Le Mans - late 20's

MixedMedia / Acrylic on Canvas
on 45 mm Wooden Museum Frame
200 x 130 cm

The original Bentley Motors Ltd. was established in 1919 in London by Walter Owen Bentley and existed until 1931 (after which it was purchased by Rolls Royce). 1924 was its strongest production year, with 462 vehicles leaving its works.


The late 1920’s were the Bentley years, with successes at Le Mans acting as an economic indicator in this period. A Bentley won the competition on the Sarthe in 1924 and on a further four successive occasions from 1927.


Take a look back to 1929, the year of the seventh Grand Prix d’Endurance where, much to the disappointment of French enthusiasts, Bugatti decided not to participate in the 24 Hours. The attention of everyone was concentrated on a British-American duel. The favourite was Woolf Barnato in his 6.7 litre Bentley with 180 horsepower and a maximum speed of 200 km/h. Halfway through the race, the four Bentleys were leading ahead of the American Stutz (from Indianapolis) and Chryslers (from Detroit). After 24 hours, the four Bentley models were in the first to fourth positions! Woolf Barnato won the race for the second time after 2 843.83 kilometres and was destined to cross the finish line one more time in first place in 1930.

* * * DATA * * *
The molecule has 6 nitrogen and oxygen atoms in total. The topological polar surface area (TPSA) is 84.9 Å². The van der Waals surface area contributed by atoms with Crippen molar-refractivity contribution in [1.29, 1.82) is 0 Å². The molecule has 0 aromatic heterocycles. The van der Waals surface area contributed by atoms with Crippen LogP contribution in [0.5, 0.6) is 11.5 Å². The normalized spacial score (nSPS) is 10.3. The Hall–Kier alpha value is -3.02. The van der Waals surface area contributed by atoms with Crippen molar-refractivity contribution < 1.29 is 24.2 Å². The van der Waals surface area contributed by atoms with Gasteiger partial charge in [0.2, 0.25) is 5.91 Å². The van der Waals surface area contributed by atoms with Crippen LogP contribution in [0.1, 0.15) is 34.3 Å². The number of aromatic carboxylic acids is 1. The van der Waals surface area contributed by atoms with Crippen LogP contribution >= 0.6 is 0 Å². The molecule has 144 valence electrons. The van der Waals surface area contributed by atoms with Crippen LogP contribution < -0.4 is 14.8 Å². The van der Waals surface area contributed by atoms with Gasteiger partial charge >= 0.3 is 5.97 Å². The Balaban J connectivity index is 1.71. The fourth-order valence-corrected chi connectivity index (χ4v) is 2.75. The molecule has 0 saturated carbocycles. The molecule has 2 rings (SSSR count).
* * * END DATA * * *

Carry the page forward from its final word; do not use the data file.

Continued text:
In addition, the “Boss” Woolf Barnato was also a financier, a majority shareholder and Chairman of Bentley.